"A lively modern translation of one of Verne's tensest, tautest thrillers, a lean, ferocious, breakneck yarn readers will devour in a single evening. William Butcher renders action scenes with great color and dash, dialogues with sparkling fluency. . . . His research, commentaries, and analyses are riveting new contributions to our understanding of this Protean novelist. Outstanding entertainment, admirable scholarship."

Frederick Paul Walter, Verne translator and specialist

BookReview.com

“This book is a psychological thriller. . . . Butcher’s translation is thankfully the inverse of his last name, preserving Verne’s voice: concise and clear scenes that follow a compelling narrative, a prose that may be old-fashioned but with many hints of elegance. For long-time fans of Verne’s work, Butcher has also strengthened the text with supplemental research, literary analysis on word choice and an introduction showing how the book fits into the Verne canon. . . . Lighthouse is yet another reminder that here is an author who has stood the test of time.”—BookReview.com.
Publishers Weekly

Fans of Twenty Thousand Leagues Under the Seaand Around the World in Eighty Daysmay find this work from Verne (1828-1905) austere. In 1859, three sailors arrive on an isolated island to man a new lighthouse at the wreck-prone tippy tip of South America. They soon discover a band of "egregious criminals," led by "dangerous evildoer" Kongre, who have been tricking ships into running aground, killing the survivors and taking the loot. When two lighthouse men go to assist a ship and are killed, serious trouble ensues. Characters are cardboard; the action slight, though violent; the plot simple; and the encounter between decency and evil on an island one-dimensional. Posthumously published in 1905, the book was translated into English in 1923, but this is the first English translation from Verne's original manuscript. (Sept.)

Copyright 2007 Reed Business Information
Michael Crichton

“William Butcher’s text has an easy, graceful rhythm; it preserves the allusive complexity of the original prose.” —Michael Crichton
Frederick Paul Walter

“A lively modern translation of one of Verne’s tensest, tautest thrillers, a lean, ferocious, breakneck yarn readers will devour in a single evening. William Butcher renders action scenes with great color and dash, dialogues with sparkling fluency. . . . His research, commentaries, and analyses are riveting new contributions to our understanding of this Protean novelist. Outstanding entertainment, admirable scholarship.”—Frederick Paul Walter, Verne translator and specialist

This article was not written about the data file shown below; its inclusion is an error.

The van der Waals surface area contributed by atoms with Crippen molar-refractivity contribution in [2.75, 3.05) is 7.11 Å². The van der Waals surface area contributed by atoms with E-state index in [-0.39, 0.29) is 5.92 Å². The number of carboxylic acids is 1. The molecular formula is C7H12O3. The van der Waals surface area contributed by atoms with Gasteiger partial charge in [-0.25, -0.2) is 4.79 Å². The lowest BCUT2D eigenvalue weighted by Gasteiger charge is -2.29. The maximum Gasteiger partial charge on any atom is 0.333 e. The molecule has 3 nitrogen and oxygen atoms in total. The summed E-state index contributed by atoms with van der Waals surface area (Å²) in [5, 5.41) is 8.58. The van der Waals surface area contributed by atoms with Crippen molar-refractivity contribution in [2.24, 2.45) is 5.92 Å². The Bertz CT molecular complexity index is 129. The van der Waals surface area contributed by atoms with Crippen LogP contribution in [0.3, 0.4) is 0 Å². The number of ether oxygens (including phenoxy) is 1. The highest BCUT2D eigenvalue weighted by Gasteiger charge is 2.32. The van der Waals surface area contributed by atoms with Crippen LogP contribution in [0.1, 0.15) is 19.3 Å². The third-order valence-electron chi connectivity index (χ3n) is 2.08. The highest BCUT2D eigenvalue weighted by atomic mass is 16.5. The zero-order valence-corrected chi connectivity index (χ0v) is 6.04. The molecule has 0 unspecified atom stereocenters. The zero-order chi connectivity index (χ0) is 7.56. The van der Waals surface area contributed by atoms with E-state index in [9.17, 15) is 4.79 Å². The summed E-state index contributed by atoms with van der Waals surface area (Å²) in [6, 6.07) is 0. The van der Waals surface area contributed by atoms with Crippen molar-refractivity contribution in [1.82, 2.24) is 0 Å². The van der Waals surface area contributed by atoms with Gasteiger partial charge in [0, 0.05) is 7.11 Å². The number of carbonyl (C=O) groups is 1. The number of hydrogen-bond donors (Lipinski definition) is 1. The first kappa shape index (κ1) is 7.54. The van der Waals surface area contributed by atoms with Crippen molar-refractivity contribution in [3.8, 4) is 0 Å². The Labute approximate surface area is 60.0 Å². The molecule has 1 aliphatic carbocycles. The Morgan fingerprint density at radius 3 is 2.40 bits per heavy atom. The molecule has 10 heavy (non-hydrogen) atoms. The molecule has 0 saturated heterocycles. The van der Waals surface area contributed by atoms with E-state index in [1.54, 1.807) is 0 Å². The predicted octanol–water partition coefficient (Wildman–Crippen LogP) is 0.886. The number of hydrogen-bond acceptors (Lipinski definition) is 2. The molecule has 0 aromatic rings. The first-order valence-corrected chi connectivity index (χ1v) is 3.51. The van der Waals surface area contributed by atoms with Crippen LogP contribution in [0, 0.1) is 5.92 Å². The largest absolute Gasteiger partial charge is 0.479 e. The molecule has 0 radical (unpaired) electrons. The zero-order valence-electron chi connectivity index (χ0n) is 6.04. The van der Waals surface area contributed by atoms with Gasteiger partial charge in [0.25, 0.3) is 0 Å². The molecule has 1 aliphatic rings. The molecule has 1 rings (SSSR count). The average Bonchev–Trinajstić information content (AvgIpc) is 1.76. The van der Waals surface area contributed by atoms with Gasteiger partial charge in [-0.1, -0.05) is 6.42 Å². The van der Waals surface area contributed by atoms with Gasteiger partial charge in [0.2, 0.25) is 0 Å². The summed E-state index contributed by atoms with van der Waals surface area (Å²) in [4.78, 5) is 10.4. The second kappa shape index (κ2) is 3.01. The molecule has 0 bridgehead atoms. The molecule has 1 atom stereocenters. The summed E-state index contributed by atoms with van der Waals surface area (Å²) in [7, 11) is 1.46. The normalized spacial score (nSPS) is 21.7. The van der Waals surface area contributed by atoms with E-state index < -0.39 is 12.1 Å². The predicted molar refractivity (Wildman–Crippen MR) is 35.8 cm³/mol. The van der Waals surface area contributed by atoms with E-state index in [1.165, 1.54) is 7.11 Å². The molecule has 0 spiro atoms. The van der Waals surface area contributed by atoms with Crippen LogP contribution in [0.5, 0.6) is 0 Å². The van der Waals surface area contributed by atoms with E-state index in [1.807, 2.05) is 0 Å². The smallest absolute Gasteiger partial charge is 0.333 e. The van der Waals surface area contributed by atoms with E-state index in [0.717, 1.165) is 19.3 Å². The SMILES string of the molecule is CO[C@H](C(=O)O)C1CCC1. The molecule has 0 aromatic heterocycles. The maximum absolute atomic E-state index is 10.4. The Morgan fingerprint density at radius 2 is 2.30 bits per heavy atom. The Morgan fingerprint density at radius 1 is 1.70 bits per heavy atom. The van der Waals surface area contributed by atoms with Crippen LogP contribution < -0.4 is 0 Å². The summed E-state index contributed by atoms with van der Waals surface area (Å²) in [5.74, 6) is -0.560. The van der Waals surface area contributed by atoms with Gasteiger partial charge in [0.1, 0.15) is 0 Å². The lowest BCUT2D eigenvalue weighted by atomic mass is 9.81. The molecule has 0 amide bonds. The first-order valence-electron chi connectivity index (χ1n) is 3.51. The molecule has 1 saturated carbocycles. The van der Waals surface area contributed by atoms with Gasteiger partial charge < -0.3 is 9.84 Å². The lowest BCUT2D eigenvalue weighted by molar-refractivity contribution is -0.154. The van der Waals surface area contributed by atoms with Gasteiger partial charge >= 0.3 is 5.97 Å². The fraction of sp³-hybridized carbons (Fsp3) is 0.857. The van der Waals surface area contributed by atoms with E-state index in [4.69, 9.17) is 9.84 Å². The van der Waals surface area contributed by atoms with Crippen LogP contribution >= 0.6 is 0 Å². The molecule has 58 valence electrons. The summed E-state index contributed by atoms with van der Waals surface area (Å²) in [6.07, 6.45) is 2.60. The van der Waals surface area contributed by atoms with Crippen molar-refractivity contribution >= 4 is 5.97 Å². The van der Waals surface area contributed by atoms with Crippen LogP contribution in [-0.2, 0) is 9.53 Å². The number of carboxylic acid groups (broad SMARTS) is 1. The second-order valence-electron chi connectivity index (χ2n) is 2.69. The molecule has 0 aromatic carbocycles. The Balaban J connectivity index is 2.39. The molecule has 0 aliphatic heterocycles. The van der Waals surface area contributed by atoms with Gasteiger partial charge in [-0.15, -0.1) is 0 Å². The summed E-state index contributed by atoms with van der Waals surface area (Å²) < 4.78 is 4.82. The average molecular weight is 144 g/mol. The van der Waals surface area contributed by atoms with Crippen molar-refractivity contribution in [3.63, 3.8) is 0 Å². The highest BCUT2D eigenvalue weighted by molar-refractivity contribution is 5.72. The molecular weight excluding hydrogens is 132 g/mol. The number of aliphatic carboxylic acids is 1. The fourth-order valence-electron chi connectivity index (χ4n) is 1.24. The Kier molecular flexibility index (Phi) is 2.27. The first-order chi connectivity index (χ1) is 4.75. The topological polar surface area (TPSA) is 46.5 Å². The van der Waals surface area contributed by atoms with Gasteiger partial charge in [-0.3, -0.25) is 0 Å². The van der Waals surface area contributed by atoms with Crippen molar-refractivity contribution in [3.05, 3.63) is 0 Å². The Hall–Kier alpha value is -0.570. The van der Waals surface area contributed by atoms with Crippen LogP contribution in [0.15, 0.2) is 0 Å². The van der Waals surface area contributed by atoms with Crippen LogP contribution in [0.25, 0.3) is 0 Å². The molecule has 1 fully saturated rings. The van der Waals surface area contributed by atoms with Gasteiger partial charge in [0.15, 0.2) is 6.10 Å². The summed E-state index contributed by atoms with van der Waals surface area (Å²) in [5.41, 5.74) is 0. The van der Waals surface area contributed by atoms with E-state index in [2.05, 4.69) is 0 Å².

Wall Street Journal - John J. Miller

"[W]e're in the midst of a Verne renaissance brought on by new manuscripts, improved translations, and scholarly reassessments. . . . Thanks to efforts such as Mr. Butcher's . . . it's now possible for the rest of us to see Verne more clearly than ever before.”—John J. Miller, Wall Street Journal
Los Angeles Times Book Review - Susan Salter Reynolds

"Lighthouse at the End of the World might be best read under the covers, after bedtime, by flashlight. It is a wondrous, old-fashioned adventure story, likely to bring out the little boy, the castaway, the pirate and the lighthouse-keeper in every reader."—Susan Salter Reynolds, Los Angeles Times Book Review
SFRA Review

“It’s a cracking good novel, and William Butcher’s commentary is superb.”—SFRA Review

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Product Details

  • ISBN-13: 9780803260078
  • Publisher: UNP - Bison Books
  • Publication date: 9/28/2007
  • Series: Bison Frontiers of Imagination Series
  • Edition description: New Edition
  • Pages: 210
  • Product dimensions: 5.40 (w) x 9.20 (h) x 0.60 (d)

Meet the Author

Jules Verne

Jules Verne (1828–1905), the most translated author in the world, wrote The Meteor Hunt (Nebraska 2006). In this first-ever publication in English of Verne’s original manuscript, leading Verne scholar William Butcher not only translates magisterially but provides a full critical edition with penetrating literary analysis and revealing annotation. Amongst Butcher’s many publications are Jules Verne: The Definitive Biography and editions of Twenty Thousand Leagues under the Seas and Around the World in Eighty Days.
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    1. Date of Birth:
      February 8, 1828
    2. Place of Birth:
      Nantes, France
    1. Date of Death:
      March 24, 1905
    2. Place of Death:
      Amiens, France
    1. Education:
      Nantes lycée and law studies in Paris